3D plastic guns threaten public safety as undetectable firearm ban nears expiration

November 21, 2013

America’s ban on undetectable firearms is expiring in just a few weeks, raising concerns for federal law enforcement authorities about the future of 3D printed plastic guns.

DIY Plastic guns mean untraceable weapons

Cody Wilson, who created the world’s first 3D printed plastic gun, The Liberator, has posted online instructions for making the handgun almost entirely out of plastic. In the documentary, “Click, Print, Gun: The Inside Story of the 3D-Printed Gun Movement,” he remarks that it’s not illegal to making your own gun at home as long as you have a federal license to sell guns to others. Cody’s website was shut down in May but the blueprint had been downloaded more than 100,000 times already.

The Liberator, 3D printed plastic gun

The Liberator, the world’s first working 3D printed plastic gun built by Cody Wilson of Defense Distributed. From engadget.com.

3D printers that are used to create plastic models and prototypes at the industrial level can also be used to manufacture workable plastic guns. These weapons are  made purely of plastic and thus can’t be picked by any metal detector.

For agents at the Bureau of Alcohol, Tobacco, Firearms and Explosive (ATF), that is worrisome in more than one way. ATF assistant director Richard Marianos states, “The plastic weapons can defeat normal detection such as metal detectors, wands, and it could present a problem to public safety in a venue such as an airport, an arena, a courthouse.”

Such guns present considerable risk, not only to the public but also to the people firing them. Marianos remarks that low-grade polymers could blow up in the hands of an individual. The harder polymers or more aggressive compounds could fire multiple rounds, posing additional dangers to the public. When fired

(Read ATF’s findings on 3D printed plastic guns here.)

Assassins with a motive—not ordinary criminals—could use plastic guns

Officials don’t think that ordinary criminals will use plastic guns since the machines used to manufacture them cost thousands of dollars and the quality varies. Moreover, creating a gun takes approximately 18 hours. However, assassins with a specific motive could spend both the time and money. “This is more for someone who wants to get into an area and perhaps be an assassin,” Marianos tells the Wall Street Journal. “Or they want to go to a courthouse and shoot a witness,” he continues.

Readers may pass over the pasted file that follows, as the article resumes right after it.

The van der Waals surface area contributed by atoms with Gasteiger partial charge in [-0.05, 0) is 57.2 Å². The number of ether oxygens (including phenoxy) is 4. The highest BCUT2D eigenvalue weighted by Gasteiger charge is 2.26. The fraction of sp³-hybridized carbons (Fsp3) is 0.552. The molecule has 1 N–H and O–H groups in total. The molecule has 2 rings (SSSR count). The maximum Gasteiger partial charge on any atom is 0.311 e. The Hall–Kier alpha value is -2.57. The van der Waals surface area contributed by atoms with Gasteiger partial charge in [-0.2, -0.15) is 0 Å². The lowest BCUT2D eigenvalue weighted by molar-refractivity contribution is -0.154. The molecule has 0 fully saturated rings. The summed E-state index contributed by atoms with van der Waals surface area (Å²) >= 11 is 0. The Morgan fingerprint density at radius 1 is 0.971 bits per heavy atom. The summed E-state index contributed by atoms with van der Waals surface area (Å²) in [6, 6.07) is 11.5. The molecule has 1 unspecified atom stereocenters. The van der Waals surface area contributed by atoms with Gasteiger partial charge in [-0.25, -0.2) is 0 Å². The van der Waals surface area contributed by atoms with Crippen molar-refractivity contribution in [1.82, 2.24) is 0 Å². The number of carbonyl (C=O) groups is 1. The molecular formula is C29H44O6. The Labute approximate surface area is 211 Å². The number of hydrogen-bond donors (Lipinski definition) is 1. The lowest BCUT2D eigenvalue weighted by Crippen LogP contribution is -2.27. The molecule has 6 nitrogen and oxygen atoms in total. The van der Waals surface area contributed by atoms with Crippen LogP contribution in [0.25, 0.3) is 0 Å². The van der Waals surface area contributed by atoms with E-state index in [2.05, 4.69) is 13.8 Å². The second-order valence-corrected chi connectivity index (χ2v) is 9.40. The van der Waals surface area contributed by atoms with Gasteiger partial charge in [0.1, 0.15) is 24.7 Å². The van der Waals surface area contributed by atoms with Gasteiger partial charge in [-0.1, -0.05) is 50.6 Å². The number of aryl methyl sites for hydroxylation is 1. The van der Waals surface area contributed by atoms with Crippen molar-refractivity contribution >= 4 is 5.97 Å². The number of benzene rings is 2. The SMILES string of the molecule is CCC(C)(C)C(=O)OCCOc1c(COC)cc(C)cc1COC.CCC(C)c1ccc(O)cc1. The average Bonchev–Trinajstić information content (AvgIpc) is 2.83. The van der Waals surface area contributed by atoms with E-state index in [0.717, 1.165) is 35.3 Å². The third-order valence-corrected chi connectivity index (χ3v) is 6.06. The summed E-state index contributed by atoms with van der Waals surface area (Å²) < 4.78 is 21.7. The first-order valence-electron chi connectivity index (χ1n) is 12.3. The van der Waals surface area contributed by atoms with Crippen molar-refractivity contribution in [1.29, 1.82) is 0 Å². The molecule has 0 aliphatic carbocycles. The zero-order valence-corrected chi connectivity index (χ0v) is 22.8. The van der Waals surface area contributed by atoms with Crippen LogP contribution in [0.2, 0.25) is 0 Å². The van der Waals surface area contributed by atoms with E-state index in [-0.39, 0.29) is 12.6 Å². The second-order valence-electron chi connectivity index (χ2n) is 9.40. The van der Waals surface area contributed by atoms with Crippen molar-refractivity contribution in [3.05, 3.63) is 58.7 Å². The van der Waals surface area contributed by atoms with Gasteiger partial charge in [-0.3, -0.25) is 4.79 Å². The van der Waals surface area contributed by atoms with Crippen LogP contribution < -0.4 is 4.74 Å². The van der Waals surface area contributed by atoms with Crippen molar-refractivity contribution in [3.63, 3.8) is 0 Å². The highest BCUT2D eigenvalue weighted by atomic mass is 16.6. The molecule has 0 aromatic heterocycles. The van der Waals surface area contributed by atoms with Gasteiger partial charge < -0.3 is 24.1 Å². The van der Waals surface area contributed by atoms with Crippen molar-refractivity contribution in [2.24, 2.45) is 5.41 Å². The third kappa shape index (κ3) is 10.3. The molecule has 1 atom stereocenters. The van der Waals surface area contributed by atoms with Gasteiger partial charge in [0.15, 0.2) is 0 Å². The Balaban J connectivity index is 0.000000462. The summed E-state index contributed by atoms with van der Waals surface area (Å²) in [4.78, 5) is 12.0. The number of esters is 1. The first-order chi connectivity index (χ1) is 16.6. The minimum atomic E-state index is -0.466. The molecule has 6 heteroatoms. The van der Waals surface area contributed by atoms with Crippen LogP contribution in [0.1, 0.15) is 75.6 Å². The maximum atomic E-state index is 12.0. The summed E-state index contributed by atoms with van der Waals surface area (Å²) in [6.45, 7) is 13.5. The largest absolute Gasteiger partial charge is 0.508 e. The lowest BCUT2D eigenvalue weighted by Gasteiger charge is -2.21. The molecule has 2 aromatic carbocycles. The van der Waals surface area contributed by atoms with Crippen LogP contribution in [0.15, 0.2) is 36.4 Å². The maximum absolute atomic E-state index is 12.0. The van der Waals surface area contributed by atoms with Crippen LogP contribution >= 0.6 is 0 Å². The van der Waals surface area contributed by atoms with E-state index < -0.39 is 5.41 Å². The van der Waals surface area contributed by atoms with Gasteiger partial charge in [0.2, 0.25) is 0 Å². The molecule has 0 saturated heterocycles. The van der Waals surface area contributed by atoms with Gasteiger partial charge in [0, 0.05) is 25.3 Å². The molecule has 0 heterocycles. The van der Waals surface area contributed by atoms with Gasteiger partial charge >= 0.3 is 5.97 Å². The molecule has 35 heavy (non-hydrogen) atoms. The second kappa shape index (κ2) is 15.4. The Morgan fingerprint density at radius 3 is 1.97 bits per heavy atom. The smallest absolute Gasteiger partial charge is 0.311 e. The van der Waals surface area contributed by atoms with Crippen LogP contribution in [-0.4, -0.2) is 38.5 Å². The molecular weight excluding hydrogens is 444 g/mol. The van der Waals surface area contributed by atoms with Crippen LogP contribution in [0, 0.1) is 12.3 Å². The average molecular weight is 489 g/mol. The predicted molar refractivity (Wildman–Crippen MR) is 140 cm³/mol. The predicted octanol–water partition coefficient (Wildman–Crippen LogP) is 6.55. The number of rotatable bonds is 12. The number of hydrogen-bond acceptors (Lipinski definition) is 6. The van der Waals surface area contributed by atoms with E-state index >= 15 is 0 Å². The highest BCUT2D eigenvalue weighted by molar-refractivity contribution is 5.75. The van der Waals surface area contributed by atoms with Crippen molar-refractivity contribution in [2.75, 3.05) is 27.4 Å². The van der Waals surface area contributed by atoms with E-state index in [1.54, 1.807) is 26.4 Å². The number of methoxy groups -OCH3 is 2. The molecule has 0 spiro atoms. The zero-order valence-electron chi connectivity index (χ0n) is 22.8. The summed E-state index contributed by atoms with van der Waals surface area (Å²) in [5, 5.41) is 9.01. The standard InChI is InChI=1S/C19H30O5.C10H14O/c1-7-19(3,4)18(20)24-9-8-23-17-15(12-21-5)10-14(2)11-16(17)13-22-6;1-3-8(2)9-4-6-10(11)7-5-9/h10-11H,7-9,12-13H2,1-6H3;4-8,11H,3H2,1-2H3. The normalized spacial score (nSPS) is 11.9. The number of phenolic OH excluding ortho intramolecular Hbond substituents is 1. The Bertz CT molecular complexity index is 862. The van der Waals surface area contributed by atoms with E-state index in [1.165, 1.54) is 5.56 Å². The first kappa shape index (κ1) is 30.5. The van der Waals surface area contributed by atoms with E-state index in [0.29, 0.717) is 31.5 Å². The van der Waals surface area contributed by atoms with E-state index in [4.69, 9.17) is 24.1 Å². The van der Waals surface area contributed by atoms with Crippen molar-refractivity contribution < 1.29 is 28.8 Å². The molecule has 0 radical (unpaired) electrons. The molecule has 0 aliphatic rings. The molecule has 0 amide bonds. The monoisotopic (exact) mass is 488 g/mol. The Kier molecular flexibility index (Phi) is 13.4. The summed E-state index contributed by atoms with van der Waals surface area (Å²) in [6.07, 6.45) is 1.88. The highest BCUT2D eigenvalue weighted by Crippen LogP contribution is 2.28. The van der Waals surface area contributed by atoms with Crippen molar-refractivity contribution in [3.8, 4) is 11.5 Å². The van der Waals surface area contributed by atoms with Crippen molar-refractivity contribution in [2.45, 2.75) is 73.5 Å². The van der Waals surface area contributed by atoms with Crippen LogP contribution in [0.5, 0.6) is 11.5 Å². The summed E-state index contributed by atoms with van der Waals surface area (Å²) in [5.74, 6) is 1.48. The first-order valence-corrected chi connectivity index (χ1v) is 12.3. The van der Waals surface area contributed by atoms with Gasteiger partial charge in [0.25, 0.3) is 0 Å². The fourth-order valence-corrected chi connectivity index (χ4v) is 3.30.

ATF agents cleared that there are no known instance of gang members or ordinary felons using plastic guns. In addition, there are no criminal investigations pending over illegal possession or use of these guns.

Undetectable Firearms Act needs reauthorization…and some updates

The Undetectable Firearms Act, which was passed in 1988 and renewed in 1998 and 2003, prohibits the manufacture, import, sale, possession, and transfer of a firearm that has less than 3.7 ounces of metal in it. As such, all gun manufacturers producing firearms with plastic must include enough metal to be detected by a metal detector.

Although effective to some extent, the law that expires on December 9 is not without shortcomings. Fox News reports, “A loophole in the existing law allows someone to make an illegal gun legal by simply attaching a removable metal piece to the weapon. That piece could be removed if someone wanted to sneak the weapon into a protected location.”

It seems lawmakers are not wasting any time to renew and update the existing ban. U.S. Senators Charles E. Schumer (D-NY) and Bill Nelson (D-FL) have proposed a bill that bans the design, manufacture, sale, import, export, and possession of 3-D plastic guns. “Extending this ban will give law enforcement the tools that they need to keep undetectable firearms and magazines from slipping past security checkpoints and off of our streets,” said the senators in a letter, seeking co-sponsors.

Additionally, U.S Representative Steve Israel (D-Huntington, NY) is proposing a wider and a more stringent ban that would make it illegal to own, transport, buy, or sell any homemade firearm or magazine that is undetectable by metal detectors. Any such firearm that does not present a clear image when scanned through an x-ray machine would also be considered illegal.

If reauthorized, the bill would remain valid for 10 years from the date of enactment.

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Category: Guns, Trespassing